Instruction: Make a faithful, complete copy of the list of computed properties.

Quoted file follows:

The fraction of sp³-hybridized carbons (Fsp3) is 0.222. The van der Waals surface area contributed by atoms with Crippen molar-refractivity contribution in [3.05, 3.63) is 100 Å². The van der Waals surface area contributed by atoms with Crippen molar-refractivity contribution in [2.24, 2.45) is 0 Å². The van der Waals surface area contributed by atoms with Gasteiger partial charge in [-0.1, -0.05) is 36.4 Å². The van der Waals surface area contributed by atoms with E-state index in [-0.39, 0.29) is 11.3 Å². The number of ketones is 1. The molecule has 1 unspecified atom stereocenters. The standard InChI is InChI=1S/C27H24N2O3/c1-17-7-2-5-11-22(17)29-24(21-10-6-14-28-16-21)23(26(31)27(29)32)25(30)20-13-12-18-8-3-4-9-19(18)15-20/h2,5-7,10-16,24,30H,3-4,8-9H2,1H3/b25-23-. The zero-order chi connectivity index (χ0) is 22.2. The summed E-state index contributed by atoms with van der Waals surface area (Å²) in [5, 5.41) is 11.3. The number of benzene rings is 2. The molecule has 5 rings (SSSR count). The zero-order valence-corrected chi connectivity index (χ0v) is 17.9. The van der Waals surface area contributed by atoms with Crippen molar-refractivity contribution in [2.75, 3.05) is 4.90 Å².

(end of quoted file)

The fraction of sp³-hybridized carbons (Fsp3) is 0.222. The van der Waals surface area contributed by atoms with Crippen molar-refractivity contribution in [3.05, 3.63) is 100 Å². The van der Waals surface area contributed by atoms with Crippen molar-refractivity contribution in [2.24, 2.45) is 0 Å². The van der Waals surface area contributed by atoms with Gasteiger partial charge in [-0.1, -0.05) is 36.4 Å². The van der Waals surface area contributed by atoms with E-state index in [-0.39, 0.29) is 11.3 Å². The number of ketones is 1. The molecule has 1 unspecified atom stereocenters. The standard InChI is InChI=1S/C27H24N2O3/c1-17-7-2-5-11-22(17)29-24(21-10-6-14-28-16-21)23(26(31)27(29)32)25(30)20-13-12-18-8-3-4-9-19(18)15-20/h2,5-7,10-16,24,30H,3-4,8-9H2,1H3/b25-23-. The zero-order chi connectivity index (χ0) is 22.2. The summed E-state index contributed by atoms with van der Waals surface area (Å²) in [5, 5.41) is 11.3. The number of benzene rings is 2. The molecule has 5 rings (SSSR count). The zero-order valence-corrected chi connectivity index (χ0v) is 17.9. The van der Waals surface area contributed by atoms with Crippen molar-refractivity contribution in [2.75, 3.05) is 4.90 Å².